For many managers, the individual is more important than the system. They have one player they mould the rest of the team around, one star the team must orbit. Maurizio Sarri takes the opposite approach, but the Italian would admit that he has made two exceptions to his rule at Chelsea.
His aim is to build a machine with interchangeable cogs, where any replacement must reprise the same role as their predecessor. But there is no substitute for Jorginho or Eden Hazard. Sarri insisted on packing his Neapolitan comfort blanket when travelling to west London, while Hazard is the sort of unique talent deserving of preferential treatment. Neither are quite untouchable, but both are on pedestals much higher than those of their teammates.
It leaves the rest of this title-winning squad jostling for positions, those formerly vital to success relegated to replaceable composite parts. A club where players have long been deemed too powerful are no longer able to exert that same influence.
If this is uncomfortable and unfamiliar territory for many at Stamford Bridge, that has become rather too literal in the case of N’Golo Kante. The perfect defensive midfielder is a flawed attacking player to say the least. And while the stalemate at West Ham has brought to an end Chelsea’s winning run, it has surely loosened the Frenchman’s previously iron grip on a starting role.
For 90 minutes at the London Stadium, Kante toiled as he so often does. But it was uncharacteristically without purpose, a ball-chasing midfielder reduced to bystander in a ball-dominating team. His passing is not as crisp or incisive as that of Jorginho or Mateo Kovacic, nor as reliable.
That would not be a problem in isolation, but he failed to make a single tackle, and completed just one interception. Removing Kante from a defensive role has turned him into an ordinary player and, in turn, a replaceable one. The cogs will keep turning without him.
Kante surely knows it. His second-half booking for a foul on Felipe Anderson came moments after he was robbed of possession by Pedro Obiang, an example of frustration as rare as a monk suffering from road rage.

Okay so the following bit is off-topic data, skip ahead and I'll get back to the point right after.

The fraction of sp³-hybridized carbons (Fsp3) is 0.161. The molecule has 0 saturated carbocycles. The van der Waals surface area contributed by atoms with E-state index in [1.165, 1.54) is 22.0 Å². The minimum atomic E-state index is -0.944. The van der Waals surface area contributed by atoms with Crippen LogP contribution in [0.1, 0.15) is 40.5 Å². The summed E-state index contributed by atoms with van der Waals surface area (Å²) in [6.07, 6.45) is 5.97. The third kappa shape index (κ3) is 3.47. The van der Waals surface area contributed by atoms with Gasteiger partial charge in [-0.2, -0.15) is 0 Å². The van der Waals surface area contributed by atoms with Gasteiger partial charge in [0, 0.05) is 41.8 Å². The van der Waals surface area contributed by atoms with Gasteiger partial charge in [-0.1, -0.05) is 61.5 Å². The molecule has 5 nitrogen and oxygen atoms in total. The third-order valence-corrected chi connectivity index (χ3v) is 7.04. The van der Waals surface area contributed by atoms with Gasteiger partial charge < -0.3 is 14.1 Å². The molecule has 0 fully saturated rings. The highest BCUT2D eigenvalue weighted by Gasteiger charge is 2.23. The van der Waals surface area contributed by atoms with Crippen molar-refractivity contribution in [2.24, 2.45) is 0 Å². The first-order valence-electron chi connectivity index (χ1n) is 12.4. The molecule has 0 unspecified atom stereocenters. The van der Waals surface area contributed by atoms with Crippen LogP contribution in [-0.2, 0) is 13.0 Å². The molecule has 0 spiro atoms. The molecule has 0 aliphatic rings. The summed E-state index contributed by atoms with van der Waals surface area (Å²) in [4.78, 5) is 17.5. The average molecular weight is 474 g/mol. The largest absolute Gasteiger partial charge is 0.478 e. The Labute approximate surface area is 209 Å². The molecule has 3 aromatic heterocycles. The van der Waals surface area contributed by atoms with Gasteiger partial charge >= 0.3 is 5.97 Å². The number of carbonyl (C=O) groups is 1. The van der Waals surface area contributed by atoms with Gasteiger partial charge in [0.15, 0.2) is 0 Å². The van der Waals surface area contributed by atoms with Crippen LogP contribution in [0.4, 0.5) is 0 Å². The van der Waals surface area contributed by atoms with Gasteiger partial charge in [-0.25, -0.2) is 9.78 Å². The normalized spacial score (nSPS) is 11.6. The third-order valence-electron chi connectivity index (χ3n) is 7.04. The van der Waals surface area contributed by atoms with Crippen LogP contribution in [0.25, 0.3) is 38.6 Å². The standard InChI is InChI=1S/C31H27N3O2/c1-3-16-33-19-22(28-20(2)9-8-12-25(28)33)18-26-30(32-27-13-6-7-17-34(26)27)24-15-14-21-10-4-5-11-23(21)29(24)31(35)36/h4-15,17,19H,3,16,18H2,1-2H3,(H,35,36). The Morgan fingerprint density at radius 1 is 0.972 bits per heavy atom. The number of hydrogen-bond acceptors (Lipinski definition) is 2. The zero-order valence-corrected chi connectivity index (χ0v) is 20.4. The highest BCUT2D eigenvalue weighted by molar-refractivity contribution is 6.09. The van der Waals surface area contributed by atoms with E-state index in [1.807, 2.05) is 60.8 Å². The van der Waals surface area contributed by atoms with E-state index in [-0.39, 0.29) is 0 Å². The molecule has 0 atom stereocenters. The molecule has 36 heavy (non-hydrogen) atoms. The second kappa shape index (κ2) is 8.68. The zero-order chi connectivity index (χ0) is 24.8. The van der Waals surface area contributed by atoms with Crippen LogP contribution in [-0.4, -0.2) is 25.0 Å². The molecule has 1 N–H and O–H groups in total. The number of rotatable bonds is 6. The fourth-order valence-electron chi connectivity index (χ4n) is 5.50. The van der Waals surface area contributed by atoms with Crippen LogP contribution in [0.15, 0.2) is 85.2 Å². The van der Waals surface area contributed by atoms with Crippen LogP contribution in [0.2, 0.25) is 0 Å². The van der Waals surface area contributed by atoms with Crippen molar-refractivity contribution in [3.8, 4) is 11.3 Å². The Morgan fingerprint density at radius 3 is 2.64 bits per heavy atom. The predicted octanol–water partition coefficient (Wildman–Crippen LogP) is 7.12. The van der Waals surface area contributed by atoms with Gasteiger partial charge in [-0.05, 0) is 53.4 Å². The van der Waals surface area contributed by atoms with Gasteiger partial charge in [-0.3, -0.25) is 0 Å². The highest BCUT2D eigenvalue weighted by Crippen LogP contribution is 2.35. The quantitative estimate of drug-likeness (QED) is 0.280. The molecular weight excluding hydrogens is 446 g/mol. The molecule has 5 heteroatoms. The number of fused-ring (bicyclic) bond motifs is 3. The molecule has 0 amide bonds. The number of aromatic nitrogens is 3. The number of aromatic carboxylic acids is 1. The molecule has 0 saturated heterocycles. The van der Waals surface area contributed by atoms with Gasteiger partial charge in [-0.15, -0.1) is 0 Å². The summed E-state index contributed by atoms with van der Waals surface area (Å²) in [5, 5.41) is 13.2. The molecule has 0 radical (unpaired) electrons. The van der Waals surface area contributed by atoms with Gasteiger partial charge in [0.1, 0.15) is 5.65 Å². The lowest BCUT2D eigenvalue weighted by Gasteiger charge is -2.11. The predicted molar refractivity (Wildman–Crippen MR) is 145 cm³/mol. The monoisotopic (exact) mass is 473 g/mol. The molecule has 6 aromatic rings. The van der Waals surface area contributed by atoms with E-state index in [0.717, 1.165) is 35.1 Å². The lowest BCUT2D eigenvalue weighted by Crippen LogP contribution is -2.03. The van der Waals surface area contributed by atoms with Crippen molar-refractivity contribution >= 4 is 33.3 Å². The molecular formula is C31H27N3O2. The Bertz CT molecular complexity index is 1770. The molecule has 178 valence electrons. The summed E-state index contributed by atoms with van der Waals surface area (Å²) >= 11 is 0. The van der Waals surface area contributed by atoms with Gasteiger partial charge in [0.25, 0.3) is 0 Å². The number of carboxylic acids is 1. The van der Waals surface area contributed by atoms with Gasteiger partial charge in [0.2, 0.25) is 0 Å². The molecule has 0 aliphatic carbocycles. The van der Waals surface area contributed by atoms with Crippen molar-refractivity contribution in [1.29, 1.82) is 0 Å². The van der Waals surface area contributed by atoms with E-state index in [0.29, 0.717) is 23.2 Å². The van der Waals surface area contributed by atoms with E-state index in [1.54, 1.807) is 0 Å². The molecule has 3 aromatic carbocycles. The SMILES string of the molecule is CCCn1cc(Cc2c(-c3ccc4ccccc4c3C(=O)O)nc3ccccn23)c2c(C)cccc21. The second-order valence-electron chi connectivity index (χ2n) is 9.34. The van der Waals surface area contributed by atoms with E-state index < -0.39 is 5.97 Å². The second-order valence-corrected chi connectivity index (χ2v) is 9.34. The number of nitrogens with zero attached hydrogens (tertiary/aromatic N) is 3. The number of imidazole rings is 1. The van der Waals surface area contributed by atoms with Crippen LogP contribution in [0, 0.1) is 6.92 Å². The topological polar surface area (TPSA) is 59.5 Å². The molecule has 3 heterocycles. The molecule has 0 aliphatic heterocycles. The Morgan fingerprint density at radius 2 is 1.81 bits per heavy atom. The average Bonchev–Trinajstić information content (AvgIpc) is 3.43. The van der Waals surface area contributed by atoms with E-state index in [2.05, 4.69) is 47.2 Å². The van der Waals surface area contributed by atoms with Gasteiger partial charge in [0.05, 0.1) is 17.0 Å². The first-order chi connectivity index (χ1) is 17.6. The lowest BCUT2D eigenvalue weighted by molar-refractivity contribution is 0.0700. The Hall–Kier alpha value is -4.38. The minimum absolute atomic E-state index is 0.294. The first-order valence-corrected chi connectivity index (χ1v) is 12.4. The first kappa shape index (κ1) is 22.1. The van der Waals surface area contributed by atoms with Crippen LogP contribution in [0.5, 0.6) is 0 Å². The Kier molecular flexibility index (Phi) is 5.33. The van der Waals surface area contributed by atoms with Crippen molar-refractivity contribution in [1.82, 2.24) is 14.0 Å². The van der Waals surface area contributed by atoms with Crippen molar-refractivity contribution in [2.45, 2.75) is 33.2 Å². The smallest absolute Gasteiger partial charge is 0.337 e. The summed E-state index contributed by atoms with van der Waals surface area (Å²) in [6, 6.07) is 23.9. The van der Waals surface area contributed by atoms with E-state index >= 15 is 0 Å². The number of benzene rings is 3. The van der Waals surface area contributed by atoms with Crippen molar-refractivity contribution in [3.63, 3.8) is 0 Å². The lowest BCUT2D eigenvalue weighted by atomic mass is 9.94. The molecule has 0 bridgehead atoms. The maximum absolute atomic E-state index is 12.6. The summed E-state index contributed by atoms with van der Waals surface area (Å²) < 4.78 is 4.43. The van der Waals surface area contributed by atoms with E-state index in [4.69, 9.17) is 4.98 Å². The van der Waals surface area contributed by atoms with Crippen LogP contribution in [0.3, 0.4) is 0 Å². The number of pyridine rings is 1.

It is no real fault of Kante’s. No player had more shots on Sunday, yet all three were off target. Two chances from headers went to waste, while one opportunity when played through was blazed over the bar in the last ten minutes, when Chelsea would have preferred any other player in the same position. Yet it was Kante who found himself in the right spot on all three occasions, making the wrong choice each time. Or, rather, making the choice a defensive midfielder would.
The message is getting through; it just feels as though it has been delivered to the wrong man. Sarri deserves credit for trying to teach his new dog new tricks, but it has only resulted in this champion breed being neutered.
Kante has already had 28% of the shots he managed in the Premier League last season, and is creating the equivalent of a chance per game. But he is a marathon man being asked to compete in the 100m hurdles. Ruben Loftus-Cheek and Ross Barkley are left checking their running spikes and scratching their heads. The latter looked a far greater threat in 12 minutes than his teammate did in 90.
With Cesc Fabregas still to return too, Kante is suddenly in a precarious position. He might have been afforded more time at any other club, but not one with perhaps the deepest and most impressive midfield pool in the entire league.
“It’s a new manager, a new system,” said Kante last month. “I play a little bit more forward. I try to find the striker, to be more offensive, to cause problems for the opponents.”
Six games into the new season, and the Frenchman is causing more problems for Chelsea than any other side. The best and most consistent midfielder over the past three Premier League seasons is now more Clark Kent than Superman.